In today’s fast-paced, ever-evolving technological landscape, data centers must be agile, scalable, and modular to keep up with the times. They need an operating system with no limitations. That’s where Linux comes in. Linux is an operating system that enables you to build an open network and gives you choices when it comes to customizing your hardware, applications, and more. For an in-depth introduction to the language of the data center, download the e-book Linux Networking 101.
What is Linux?
Linux is an open-source operating system developed by Linus Torvalds in 1991. It can be installed on a variety of hardware to develop software, run applications, and more. Linux was developed in C and assembly language to run on i386 personal computers, but it has since been ported to more hardware than just about any other operating system in history. Today, Linux is the most installed operating system globally. From Android phones to Amazon Kindles to drones, Linux can be found on a diverse range of devices.
But what about its place in the data center? As an operating system for servers and switches, Linux completely unifies the stack and provides interoperability. Plus, Linux’s package management system enables you to download all kinds of cloud applications, such as Red Hat and OpenStack, to better customize and optimize your data center. Linux has many uses in the enterprise data center, including but not limited to automation, server virtualization, and containerization.
Are you interested in finding out more about the basics of Linux? Download e-book Linux Networking101 for a comprehensive look at the history of Linux, Linux administration, and more. If you’re ready to jump right into Linux networking and get hands-on experience, sign up for one of our NVIDIA® Cumulus Linux™ boot camps for instructor-led courses that will teach you everything you need to know.
The Differences Between Traditional and Linux Networking
Since Linux is an open solution, your network is far more customizable when Linux is your operating system. Choose the hardware, application-specific integrated circuit (ASIC) and applications that you want and build a custom network that best fits your unique needs.
As opposed to traditional solutions, Linux is maintained, monitored, and improved by the Linux community. Rather than being reliant on a vendor to come to the rescue every time there’s a problem with your network, the open nature of Linux enables members of the community to take matters into their own hands.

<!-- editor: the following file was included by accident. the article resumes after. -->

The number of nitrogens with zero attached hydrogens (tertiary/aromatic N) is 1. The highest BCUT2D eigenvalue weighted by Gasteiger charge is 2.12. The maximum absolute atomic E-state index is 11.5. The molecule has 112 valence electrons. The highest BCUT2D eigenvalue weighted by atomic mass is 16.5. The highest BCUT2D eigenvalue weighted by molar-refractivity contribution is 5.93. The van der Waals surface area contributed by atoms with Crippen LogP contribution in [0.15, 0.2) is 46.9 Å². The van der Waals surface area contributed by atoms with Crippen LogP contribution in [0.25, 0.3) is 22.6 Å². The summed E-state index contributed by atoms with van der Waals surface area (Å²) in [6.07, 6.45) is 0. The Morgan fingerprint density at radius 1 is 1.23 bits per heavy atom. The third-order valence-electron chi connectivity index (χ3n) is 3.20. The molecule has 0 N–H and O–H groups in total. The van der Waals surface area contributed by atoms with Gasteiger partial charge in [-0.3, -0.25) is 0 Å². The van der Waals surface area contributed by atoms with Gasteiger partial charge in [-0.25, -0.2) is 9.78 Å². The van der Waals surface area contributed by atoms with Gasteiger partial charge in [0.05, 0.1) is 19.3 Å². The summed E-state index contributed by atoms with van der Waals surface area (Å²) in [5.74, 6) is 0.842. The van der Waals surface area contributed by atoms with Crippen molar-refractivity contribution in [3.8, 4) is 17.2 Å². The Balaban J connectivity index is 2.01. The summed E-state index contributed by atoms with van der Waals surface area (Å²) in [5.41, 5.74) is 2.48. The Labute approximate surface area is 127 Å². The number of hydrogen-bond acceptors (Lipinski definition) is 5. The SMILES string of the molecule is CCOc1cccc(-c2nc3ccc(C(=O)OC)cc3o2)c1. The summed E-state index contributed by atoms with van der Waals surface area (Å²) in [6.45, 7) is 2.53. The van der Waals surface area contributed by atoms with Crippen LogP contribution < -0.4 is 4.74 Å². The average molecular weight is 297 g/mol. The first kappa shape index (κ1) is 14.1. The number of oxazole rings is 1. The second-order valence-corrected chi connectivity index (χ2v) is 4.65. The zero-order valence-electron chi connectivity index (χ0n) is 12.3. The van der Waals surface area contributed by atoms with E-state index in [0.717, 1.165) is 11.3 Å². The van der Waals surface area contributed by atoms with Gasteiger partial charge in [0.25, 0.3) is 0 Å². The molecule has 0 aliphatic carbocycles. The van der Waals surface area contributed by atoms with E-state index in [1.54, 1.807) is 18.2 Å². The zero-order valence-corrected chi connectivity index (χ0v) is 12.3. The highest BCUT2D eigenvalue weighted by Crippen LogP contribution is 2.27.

With Linux as the common language throughout the data center, you have complete interoperability and fewer complexities. The ability to use the same tools enables rapid availability of applications to the end user—making deployment and management simple and easy.
The Benefits of Open Networking
Reduced Total Cost of Ownership (TCO)
With less downtime and more switches per operator, open networking saves you substantially on operating expenses. In fact, according to our own study, customers can save up to 60 percent on TCO by switching to open solutions.
Closed solutions force you to rely entirely on the vendor. So when something goes wrong with the network, you’re dependent on the vendor’s ability to fix the problem. Open networking, with its active community, enables you to research the problem and find the solution.
Once you get the hang of Linux, configurations become much easier and intuitive. If you'd like to see for the differences between traditional and Linux networking in action, head over to our web-scale networking how-to videos
As you build out your data center, you’ll need a network that can grow with the changes you make. Open networking allows you to build to the scale of your company, whether you’re a small startup or a cloud giant.
Faster Time to Market
With fast and easy deployment, open networking gives you a much quicker time to market. In fact, switching to open networking can increase operational efficiency and reduce time to deployment by 95%.
Automation eliminates the need to engage in repetitive tasks and decreases the margin of human error. It saves time and energy, and increases the ratio of switches to operator.
Get Involved in the Linux Community
With over 6 million lines of code and more than 1,000 active contributors, the Linux kernel is a community-based effort to keep Linux fresh and evolving. Becoming involved with the Linux kernel and writing code is a great way to contribute to the community. In fact, NVIDIA has contributed to the kernel with the addition of virtual routing and forwarding (VRF) and the network interface manager ifupdown2. If you’re interested in being a part of this extensive community, check out linux.org for forums, Linux tutorials and more.
What Technology Does NVIDIA Offer for Linux Networking?
NVIDIA Cumulus Linux
NVIDIA Cumulus Linux is an open network operating system for bare metal switches.
NVIDIA Cumulus NetQ
NVIDIA Cumulus NetQ™ is a telemetry-based fabric validation system that ensures your network is behaving as intended and brings fabric-wide visibility and connectivity to the host.
NVIDIA Cumulus in the Cloud
NVIDIA Cumulus in the Cloud™ is a pre-built virtual data center that allows you to build and test different environments at absolutely no cost. Try out all three NVIDIA Cumulus® products in the context that matters to you.
NVIDIA Cumulus VX
NVIDIA Cumulus VX is a free virtual appliance that enables you to preview Cumulus Linux on your computer.
Interested in how Cumulus Networks can help your business? Talk to an open source IT expert today.